A quintessential hallmark of an authoritarian regime, particularly one that operates within highly-militarized, though nominally democratic states such as ours, is the maintenance of a system of internal control; a seamless panopticon where dissent is equated with criminality and the rule of law derided as a luxury ill-afforded "during a time of war."
In this context, the deployment of new offensive technologies which can wreck havoc on human populations deemed expendable by the state, are always couched in a defensive rhetoric by militarist aggressors and their apologists.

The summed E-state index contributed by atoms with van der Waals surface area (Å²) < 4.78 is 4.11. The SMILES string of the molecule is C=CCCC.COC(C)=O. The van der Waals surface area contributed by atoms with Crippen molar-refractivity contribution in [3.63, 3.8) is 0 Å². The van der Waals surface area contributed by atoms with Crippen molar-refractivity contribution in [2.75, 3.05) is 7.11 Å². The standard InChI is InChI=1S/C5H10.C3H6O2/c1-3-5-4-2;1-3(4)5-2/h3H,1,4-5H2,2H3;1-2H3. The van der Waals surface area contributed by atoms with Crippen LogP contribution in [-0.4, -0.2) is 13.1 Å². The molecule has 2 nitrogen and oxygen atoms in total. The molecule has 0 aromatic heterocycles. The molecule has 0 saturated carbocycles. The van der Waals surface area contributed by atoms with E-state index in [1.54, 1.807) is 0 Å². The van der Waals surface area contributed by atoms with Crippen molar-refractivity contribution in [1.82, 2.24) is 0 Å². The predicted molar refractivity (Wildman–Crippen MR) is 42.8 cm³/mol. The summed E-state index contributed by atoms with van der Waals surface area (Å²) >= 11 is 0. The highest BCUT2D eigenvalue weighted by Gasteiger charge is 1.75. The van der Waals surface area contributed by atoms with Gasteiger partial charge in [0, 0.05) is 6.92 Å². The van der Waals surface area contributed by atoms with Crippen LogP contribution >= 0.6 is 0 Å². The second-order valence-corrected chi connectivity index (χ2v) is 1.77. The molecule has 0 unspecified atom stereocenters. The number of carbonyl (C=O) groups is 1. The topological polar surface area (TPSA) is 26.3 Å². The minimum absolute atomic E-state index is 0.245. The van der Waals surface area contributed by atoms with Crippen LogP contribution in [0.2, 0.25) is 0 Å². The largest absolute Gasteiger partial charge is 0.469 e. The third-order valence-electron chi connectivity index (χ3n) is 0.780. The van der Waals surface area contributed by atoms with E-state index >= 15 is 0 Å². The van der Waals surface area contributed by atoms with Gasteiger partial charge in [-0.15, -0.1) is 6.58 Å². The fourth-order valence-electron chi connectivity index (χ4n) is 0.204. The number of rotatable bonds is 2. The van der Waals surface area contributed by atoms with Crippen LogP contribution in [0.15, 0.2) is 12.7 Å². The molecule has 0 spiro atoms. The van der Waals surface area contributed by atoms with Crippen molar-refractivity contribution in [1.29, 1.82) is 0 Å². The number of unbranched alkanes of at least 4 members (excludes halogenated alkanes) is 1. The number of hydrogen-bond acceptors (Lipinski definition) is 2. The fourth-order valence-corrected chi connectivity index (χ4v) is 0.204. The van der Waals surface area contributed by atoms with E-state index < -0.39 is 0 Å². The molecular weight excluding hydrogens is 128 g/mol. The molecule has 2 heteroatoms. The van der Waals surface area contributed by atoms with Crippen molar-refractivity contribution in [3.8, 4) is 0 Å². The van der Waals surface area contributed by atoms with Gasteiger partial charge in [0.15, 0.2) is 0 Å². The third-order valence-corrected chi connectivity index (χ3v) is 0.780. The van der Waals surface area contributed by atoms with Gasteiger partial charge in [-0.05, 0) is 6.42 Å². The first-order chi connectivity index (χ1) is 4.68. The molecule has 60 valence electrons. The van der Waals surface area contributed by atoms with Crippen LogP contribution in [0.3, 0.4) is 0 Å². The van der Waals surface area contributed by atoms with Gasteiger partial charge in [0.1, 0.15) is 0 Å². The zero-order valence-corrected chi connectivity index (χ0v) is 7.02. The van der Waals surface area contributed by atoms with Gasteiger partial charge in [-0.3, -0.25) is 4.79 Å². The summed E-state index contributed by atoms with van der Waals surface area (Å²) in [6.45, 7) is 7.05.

While the al-Qaeda brand may no longer elicit a compelling response in terms of mobilizing the population for new imperial adventures, novel threats--and panics--are required to marshal public support for the upward transfer of wealth into the corporate trough. Today, "cyber terror" functions as the "new Osama."
And with Congress poised to pass the Cybersecurity Act of 2009, an Orwellian bill that would give the president the power to "declare a cybersecurity emergency" and shut down or limit Internet traffic in any "critical" information network "in the interest of national security" of course, the spaces left for the free flow of information--and meaningful dissent--slowly contract.